Bernstein Is Not the Big Win Employers Think It Is

On February 23, 2021, the Ninth Circuit held in Bernstein v. Virgin America, Inc. (Case No. 19-15382) that employers are not subject to heightened penalties for subsequent violations of the Labor Code until they have been “notified” of the violation. The decision goes on to explain that, in Bernstein, the employer had not been notified of a violation for purposes of assessing penalties, until the district court partially granted the Plaintiffs’ summary judgment motion, and as such, could not be subject to heightened penalties for violations committed before that point.


Employers now cite Bernstein for the proposition that notice of a violation can only be achieved through an administrative decision or court ruling that establishes a violation—not so. Other means of notice such as the employer’s receipt of a Private Attorneys General Act (PAGA) Notice or civil complaint can suffice, absent a “good faith dispute” that the employer is required to comply with the particular law it is alleged to have violated. Bernstein, 990 F.3d 1157, 1172–73 (9th Cir. 2021). So in truth, Bernstein is not the big win for employers it may first appear to be.


Background


PAGA allows individuals to sue their employers to recover civil penalties for violations of the Labor Code. For Labor Code sections where no penalty amount is specified, PAGA establishes a default penalty of $100 “for each aggrieved employee per pay period for the initial violation” and $200 “for each aggrieved employee per pay period for each subsequent violation.” Labor Code Section 2699(f). Bernstein addresses, in part, when the “subsequent” violation rate kicks in.


Bernstein Decision and Implications


Citing the California First District Court of Appeal’s 2008 decision in Amaral v. Cintas Corp. (163 Cal.App.4th 1157), the Ninth Circuit held in Bernstein that an employer cannot be presumed to be aware of its Labor Code violations such that it may be assessed heightened penalties until it has been “notified” of its violations. Bernstein, at 1173.


In determining when the employer in Bernstein, Virgin America Inc., had been placed on notice of its violations, the Court stated:


“Virgin was not notified by the Labor Commissioner or any court that it was subject to the California Labor Code until the district court partially granted Plaintiffs’ motion for summary judgment. On this basis, we reverse the district court’s holding that Virgin is subject to heightened penalties for any labor code violation that occurred prior to that point.” Id.


Employers now cite the Court’s language above to support the notion that notice can only be achieved through an administrative decision or court ruling establishing a violation. This interpretation, however, fails to take into account the unique circumstances in Bernstein that rendered the disagreement between the parties as to the existence of any violations, a “good faith dispute,” precluding the imposition of heightened penalties until a formal assessment could be made by an administrative or judicial body.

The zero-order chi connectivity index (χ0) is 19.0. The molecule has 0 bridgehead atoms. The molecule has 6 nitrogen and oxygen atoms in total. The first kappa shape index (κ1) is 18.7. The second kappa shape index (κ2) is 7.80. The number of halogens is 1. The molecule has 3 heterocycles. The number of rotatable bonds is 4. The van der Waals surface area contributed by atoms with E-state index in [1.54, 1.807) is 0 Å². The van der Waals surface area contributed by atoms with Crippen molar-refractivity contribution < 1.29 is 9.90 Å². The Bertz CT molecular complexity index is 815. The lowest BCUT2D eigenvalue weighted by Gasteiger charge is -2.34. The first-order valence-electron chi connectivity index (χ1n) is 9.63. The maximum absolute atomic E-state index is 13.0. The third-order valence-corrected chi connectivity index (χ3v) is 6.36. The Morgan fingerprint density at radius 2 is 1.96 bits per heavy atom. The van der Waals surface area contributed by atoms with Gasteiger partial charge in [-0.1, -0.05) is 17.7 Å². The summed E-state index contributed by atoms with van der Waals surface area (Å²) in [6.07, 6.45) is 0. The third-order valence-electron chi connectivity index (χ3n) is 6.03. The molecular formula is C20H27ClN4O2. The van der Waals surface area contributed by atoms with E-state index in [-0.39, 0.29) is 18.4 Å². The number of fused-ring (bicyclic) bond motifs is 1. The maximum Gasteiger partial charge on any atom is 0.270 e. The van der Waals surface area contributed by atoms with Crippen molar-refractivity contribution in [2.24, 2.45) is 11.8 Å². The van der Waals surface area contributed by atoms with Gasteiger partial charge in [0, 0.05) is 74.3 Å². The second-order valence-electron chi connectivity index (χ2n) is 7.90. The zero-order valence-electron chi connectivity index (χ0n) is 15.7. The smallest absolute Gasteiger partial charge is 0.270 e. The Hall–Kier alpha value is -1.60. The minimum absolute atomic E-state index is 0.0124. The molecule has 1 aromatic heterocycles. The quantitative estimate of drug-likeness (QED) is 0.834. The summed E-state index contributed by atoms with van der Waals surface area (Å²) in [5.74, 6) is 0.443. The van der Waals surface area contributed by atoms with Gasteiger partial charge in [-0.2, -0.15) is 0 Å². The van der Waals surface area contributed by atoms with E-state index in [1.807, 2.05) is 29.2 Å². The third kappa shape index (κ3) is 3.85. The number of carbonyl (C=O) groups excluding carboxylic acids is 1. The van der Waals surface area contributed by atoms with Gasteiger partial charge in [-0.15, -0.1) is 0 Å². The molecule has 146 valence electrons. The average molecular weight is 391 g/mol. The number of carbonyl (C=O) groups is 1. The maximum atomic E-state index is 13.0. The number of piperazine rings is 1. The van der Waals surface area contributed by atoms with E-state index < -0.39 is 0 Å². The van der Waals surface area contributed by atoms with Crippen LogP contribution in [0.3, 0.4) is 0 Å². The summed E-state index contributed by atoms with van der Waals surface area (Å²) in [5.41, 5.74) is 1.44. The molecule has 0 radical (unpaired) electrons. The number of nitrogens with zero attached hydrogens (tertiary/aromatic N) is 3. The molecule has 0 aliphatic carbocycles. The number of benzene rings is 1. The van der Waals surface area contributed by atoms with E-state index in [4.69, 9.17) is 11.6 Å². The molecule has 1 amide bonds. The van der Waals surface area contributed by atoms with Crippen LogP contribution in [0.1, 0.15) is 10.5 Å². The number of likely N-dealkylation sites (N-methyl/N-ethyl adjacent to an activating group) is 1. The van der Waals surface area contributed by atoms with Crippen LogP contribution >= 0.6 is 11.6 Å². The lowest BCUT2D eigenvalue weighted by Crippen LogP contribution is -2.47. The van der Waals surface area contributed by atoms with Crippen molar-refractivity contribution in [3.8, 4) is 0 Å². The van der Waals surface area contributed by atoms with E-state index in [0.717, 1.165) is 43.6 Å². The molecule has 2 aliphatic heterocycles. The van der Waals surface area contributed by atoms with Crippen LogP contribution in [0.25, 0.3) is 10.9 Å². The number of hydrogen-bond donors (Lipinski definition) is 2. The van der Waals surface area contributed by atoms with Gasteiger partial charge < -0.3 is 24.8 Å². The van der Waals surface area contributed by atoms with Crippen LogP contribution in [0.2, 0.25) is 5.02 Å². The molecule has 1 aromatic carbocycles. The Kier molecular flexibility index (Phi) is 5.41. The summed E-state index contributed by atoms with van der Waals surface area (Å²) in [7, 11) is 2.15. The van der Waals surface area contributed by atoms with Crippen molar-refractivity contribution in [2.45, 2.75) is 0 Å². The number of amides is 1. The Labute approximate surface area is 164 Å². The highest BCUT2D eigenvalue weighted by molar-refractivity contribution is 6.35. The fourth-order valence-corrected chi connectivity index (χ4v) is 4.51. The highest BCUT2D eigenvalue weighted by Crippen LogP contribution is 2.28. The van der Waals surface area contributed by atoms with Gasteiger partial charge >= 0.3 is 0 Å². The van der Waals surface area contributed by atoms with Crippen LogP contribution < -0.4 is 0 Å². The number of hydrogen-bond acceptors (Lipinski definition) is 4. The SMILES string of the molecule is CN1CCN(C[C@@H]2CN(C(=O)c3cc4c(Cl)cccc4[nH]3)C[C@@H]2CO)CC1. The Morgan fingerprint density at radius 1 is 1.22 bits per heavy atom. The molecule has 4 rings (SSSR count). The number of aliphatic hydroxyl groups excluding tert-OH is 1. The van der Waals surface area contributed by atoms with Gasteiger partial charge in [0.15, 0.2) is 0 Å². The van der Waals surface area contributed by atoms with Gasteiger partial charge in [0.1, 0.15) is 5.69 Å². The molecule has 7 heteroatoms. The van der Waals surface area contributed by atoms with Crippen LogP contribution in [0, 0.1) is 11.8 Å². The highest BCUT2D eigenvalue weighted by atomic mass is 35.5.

The “good faith dispute” in Bernstein arose from an unsettled question of law stemming from the employer’s reasonable preemption defense that, if successful, would have precluded any recovery by the employee. Specifically, Virgin had argued that as an interstate employer, it was not subject to the California Labor Code, which, as state law, should be preempted by the federal dormant Commerce Clause—a law nullifying state regulations that substantially burden interstate commerce. The Bernstein court rejected Virgin’s argument, finding that the dormant Commerce Clause did not bar application of the Labor Code in the context of this case. Id. at 1164. Virgin was thus subject to the California Labor Code and PAGA penalties for its violations thereof, though heightened penalties did not begin accruing until the district court’s partial grant of Plaintiff’s summary judgment motion, which put Virgin on notice of its violations. Id. at 1173.


Bernstein involved a particularly unique set of circumstances and unsettled question of federal law not present in most PAGA cases involving California employers. Its holding, therefore, is limited to those exceptional situations, where, arguably, an unsettled question about federal preemption of the Labor Code can be held to preclude the effectiveness of notice under Amaral.


Alternatively, at minimum, absent such circumstances where a defense is considered reasonable because it is predicated on any unsettled legal question, a dispute between the employee and employer as to the existence of a violation is unlikely to rise to the level of a “good faith dispute” sufficient to delay the accrual of subsequent violation penalties.


Takeaway


Labor Code Section 2699(f), establishing the default civil penalties under PAGA for Labor Code violations, states that penalties accrue in relation to the occurrence of initial and subsequent violations. Bernstein affirms that “subsequent” violation penalties do not accrue until the employer is notified of its violations, but it does not redefine notice to mean “citation” or “judicial finding.” Notice can and does take many forms. Bernstein does not give employers authority to bury their heads in the sand to avoid accrual of subsequent violation penalties until a formal ruling establishing a violation has been handed down.

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